Walter Aduviri knows better than anyone what pushing back against Canadian corporate interests can do. In 2011, Aduviri, an Indigenous Aymara leader from Peru’s Puno region, helped lead a protest movement against a silver mine in the region operated by Bear Creek Mining, a Canadian company. The Peruvian government eventually cancelled the mining concession, but Aduviri was hounded for years by court cases brought against him by public prosecutors for the protests, until he was jailed in 2019, a year after being elected governor of Puno.
Aduviri, a supporter of Bolivian President Evo Morales, was released from prison this past December through a Supreme Court ruling that suspended his sentence. However, the judicial harassment he and other leaders of the Aymarazo protest movement have faced is a reminder of Canada’s leading role in the global resource extraction system that devastates environments and communities in the Global South and suppresses popular resistance through violence and coercion.
Canadian Mining Operations In Peru
Canadian mining operations in Peru go far beyond the Bear Creek corporation. The government of Canada estimates that in 2018, Canadian foreign direct investment in Peru totalled $14.2 billion, with most of that being in extractive and financial industries. In 2018, there was $56.6 billion in Canadian mining assets across South America. Almost half of the world’s public mining corporations are traded through the Toronto Stock Exchange. In short, mining is a huge business for Canada, and it’s driven by exploitation and abuse.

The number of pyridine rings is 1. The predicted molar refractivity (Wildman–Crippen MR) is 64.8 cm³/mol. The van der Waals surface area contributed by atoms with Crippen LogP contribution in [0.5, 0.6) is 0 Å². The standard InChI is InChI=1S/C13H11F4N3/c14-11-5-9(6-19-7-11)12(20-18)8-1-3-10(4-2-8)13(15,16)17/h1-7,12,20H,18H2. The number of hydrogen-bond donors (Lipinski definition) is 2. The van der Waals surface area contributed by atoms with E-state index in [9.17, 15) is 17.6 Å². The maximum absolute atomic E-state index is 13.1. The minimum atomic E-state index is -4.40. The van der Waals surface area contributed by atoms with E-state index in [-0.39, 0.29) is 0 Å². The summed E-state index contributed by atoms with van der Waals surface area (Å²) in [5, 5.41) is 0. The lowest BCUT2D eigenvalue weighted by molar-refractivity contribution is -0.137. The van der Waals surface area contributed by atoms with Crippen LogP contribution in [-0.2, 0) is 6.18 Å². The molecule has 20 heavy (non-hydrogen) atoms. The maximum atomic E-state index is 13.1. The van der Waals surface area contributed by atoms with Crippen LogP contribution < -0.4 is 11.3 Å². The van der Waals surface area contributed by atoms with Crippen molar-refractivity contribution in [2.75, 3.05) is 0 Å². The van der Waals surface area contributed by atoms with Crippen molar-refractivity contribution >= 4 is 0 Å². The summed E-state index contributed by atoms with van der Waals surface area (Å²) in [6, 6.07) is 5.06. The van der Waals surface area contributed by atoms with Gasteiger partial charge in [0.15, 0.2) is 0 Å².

The Santa Ana project, as Bear Creek’s operation was called, was intended to be an 11-year-long open-pit silver mine in southern Puno. Residents of the region were concerned about the environmental risk of the mine, including to Lake Titicaca, which lies on Puno’s border with Bolivia and serves as an important source of water and economic activity for the local population.
As president of the Front for the Defense of Natural Resources in the South Zone of Puno, Aduviri made requests for dialogue with the government to address these concerns, but was ignored. Protesters began sit-ins and other actions, and were accused of starting fires and confrontations with police, a charge Aduviri denies.
The Aymarazo movement is just one of many examples of resistance to Canadian mining projects in Peru in recent years. In 2018, thousands of people in the district of Huayllay in central Peru protested for a month against a mine operated by Pan American Silver, a Canadian company. The residents demanded compensation for the environmental and economic damage caused by tailings spills and unauthorized use of their lands by the mine.